Afroman And The Case Of The Suspect Inverter

If you search the internet for 12 volt to mains AC inverter designs, the chances are you’ll encounter a simple circuit which has become rather ubiquitous. It features a 4047 CMOS astable multivibrator chip driving a pair of MOSFETs in a push-pull configuration which in turn drive a centre-tapped mains transformer in reverse. Not a new design, its variants and antecedents could be found even in those pre-Internet days when circuits came from books on the shelves of your local lending library.

afroman-inverter-featured[Afroman], no stranger to these pages, has published a video in which he investigates the 4047 inverter, and draws attention to some of its shortcomings. It is not the circuit’s lack of frequency stability with voltage that worries him, but the high-frequency ringing at the point of the square-wave switching when the device has an inadequate load. This can reach nearly 600 volts peak-to-peak with a 120 volt American transformer, or over a kilovolt if you live somewhere with 230 volt mains. The Internet’s suggested refinement, a capacitor on the output, only made the situation worse. As he remarks, it’s fine for powering a lightbulb, but you wouldn’t want it near your iPhone charger.

If this video achieves anything, it is a lesson to the uninitiated that while simple and popular designs can sometimes be absolute gems it must not be assumed that this is always the case.


We’ve featured surprisingly few mains inverters here at Hackaday. There is this Arduino powered one that uses a PWM drive, but that’s about it. [Afroman] however has provided us with plenty of entertainment. Here he is on the subject of boost converters, for example, or more recently building an FM bug.

27 thoughts on “Afroman And The Case Of The Suspect Inverter

  1. Makes me want to go and check my inverter to be sure it is not noisy or poor at regulating outputs. One built inside Saturn Relay minivan and one that plugs into 12v accessory outlet that claims to do 2A at 110v output

      1. “Though the waves would be slightly less square” is sort of what I was thinking could / would happen.

        Perhaps one or two caps across each DC leg to the center tap, and another (or two) across the DC legs themselves, maybe would slow the rise / fall times enough to be closer to sinusoidal and also limit some of the voltage overshoot when the system’s unloaded?

    1. Avoid circuits that comes with little or no documentation. i.e. no math, no actual documentation how the parts are chosen, no simulations, no scope pictures of the output under various loads. Fancy youtube video does not count.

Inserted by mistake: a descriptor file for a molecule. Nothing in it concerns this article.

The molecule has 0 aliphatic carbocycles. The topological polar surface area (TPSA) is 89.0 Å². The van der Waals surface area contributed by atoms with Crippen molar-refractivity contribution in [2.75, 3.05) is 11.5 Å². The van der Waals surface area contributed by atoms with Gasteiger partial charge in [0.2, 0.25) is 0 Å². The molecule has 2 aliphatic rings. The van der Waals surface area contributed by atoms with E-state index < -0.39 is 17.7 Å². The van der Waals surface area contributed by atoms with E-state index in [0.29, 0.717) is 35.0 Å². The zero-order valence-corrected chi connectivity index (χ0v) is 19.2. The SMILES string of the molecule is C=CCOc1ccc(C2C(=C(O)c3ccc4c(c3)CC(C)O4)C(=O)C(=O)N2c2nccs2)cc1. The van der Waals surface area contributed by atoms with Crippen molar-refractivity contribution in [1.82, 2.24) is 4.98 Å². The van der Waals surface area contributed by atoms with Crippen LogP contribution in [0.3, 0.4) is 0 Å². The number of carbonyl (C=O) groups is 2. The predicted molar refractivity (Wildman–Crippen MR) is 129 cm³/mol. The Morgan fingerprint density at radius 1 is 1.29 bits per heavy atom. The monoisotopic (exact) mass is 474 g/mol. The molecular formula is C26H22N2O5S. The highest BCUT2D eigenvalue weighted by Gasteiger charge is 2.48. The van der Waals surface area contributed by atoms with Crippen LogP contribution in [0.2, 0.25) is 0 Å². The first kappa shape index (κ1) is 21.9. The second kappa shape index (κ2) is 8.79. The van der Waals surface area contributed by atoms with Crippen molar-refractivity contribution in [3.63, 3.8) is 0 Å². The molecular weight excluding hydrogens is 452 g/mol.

You may skim over those because you can’t be bothered, but someone (i.e. the designer of the circuit) should be doing their homework.

    2. I’m wondering the same.
      Maybe with a proper RC filter both on the transformer input and output it would fare a bit better? As he said, the capacitor on the output puts it in the “this shit is almost acceptable” range.
      Another sensible option would be ditching the 4047 and putting a microcontroller in there. I know it’s overkill but hey, you could implement some feedback and safety shutdown, have frequency stability, maybe crudely ramp down the voltage instead of suddenly switching off the transistor to reduce the ringing (although it’ll heat up significantly if you ramp it down too slowly)… You could even get a high-frequency transformer and PWM a sinusoidal signal through it instead of that horrible square wave.

    1. The driver circuit actually has a slow rise/fall time – huge gate capacitance, high CMOS driver impedance and 100 ohms. Thankfully the operating frequency is low, so the slow switching do not contribute to much losses.

      Completely wrong way of driving a MOSFET at anything in the kHZ or faster speeds.

  2. I’m curious to know if a simple line filter (like the kind most of us have dozens of kicking around in a box somewhere) would clean most of the noise out of the HV side before powering whatever it is you’re trying to run..

    1. The FET drive circuit is fine, probably want some zener clamps on the FET drains (15V or 20V to the +12 Rail), also an RC snubber on the output and/or input of the transformer should take care of the ringing. The voltage sag is just because of the transformer impedance, not much you can do there without feedback.

      Also going to want some sort of Y-cap or big-old resistor setup to keep from charging the output relative input voltage up to the transformer’s breakdown.

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